Singapore University of Technology and Design student invention prevents falling asleep at the wheel

Members of the group that made the Risk Watch: (from left) Odelia Tan, Laura Ong, Jason Swee, Aiden Chia and Loo Jun Wen.
Members of the group that made the Risk Watch: (from left) Odelia Tan, Laura Ong, Jason Swee, Aiden Chia and Loo Jun Wen.PHOTO: TNP

SINGAPORE (THE NEW PAPER) - He was in the police during national service and had to drive during the midnight shift.

After nearly falling asleep at the wheel several times, Mr Loo Jun Wen, 21, realised how easy it was for motorists to doze off.

His teammate, Mr Aiden Chia, 21, also worries about his taxi driver father's safety when he does the night shift.

That was what prompted the first-year students from the Singapore University of Technology and Design (SUTD) to come up with the Risk Watch.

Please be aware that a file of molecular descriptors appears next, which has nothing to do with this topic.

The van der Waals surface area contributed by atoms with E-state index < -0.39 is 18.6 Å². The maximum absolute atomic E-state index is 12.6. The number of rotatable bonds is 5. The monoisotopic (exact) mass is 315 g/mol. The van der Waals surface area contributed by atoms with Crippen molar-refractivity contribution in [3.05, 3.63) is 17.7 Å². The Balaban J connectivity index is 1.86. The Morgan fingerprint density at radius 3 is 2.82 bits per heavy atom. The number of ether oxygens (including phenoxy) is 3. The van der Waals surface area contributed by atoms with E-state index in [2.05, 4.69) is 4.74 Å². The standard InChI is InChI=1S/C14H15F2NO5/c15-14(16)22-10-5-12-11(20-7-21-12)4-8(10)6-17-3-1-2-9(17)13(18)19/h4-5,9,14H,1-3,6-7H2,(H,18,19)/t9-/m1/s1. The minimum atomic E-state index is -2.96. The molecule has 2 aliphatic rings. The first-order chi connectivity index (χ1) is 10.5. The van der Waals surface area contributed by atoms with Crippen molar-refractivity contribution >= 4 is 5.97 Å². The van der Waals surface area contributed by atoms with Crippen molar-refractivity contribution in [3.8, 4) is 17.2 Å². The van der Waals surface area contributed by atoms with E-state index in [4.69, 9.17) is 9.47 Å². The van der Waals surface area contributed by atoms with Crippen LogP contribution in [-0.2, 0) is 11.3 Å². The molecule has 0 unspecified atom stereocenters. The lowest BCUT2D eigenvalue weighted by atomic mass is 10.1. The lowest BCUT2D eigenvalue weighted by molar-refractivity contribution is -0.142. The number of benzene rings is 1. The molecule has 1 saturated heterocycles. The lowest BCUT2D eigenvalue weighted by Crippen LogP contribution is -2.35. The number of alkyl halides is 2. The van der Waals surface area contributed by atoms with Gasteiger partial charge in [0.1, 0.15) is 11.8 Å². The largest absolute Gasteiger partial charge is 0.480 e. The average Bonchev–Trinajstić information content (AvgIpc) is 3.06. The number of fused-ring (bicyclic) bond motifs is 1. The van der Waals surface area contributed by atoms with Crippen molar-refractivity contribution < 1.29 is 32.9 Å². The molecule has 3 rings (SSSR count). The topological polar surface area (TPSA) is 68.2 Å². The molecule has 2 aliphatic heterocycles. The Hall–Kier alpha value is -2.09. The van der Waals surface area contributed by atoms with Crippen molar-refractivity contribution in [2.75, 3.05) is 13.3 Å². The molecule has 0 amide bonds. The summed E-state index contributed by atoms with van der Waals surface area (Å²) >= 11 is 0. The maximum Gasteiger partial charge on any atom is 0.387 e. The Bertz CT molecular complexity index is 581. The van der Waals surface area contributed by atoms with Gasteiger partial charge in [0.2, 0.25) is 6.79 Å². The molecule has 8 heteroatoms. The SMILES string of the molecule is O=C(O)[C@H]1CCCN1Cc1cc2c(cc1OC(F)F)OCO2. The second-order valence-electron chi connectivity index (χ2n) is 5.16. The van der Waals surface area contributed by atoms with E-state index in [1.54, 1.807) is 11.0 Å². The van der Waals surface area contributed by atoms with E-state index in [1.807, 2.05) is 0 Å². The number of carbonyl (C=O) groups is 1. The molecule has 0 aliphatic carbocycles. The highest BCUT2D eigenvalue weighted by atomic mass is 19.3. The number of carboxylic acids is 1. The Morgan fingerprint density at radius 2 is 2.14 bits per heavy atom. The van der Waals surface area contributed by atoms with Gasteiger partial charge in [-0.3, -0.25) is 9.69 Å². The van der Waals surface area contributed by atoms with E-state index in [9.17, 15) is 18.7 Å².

It is a device made up of a watch and ring that monitors the driver's state of wakefulness and stimulates the driver to respond or an alarm would go off.

The prototype, made by a team of five, was one of 87 projects featured yesterday at SUTD's The Technological Body exhibition, which involved first-year engineering and architecture students teaming up to make design technology to be worn.

Mr Chia told The New Paper: "The consequences of falling asleep at the wheel can be very dangerous and we've heard of a lot of accidents happening."

A recent study by the American Automobile Association showed that driving with less than five hours of sleep is the same as driving drunk.

The watch lights up every 15 minutes and the driver has to flex the finger wearing the ring or the watch will vibrate.The ring measures the driver's heartbeat, and if it senses the driver is falling sleep, the watch will vibrate.

The prototype took the group 12 weeks to complete and the biggest challenge was making it compact. "Our target audience would be night shift drivers like police officers or even taxi and Uber drivers," said Mr Chia.

SUTD will shortlist six projects who will attend a workshop where they will produce enhanced versions of their prototypes.

Associate professor for engineering product development Arlindo Silva said: "Considering they're just first-year students, they've gone very far."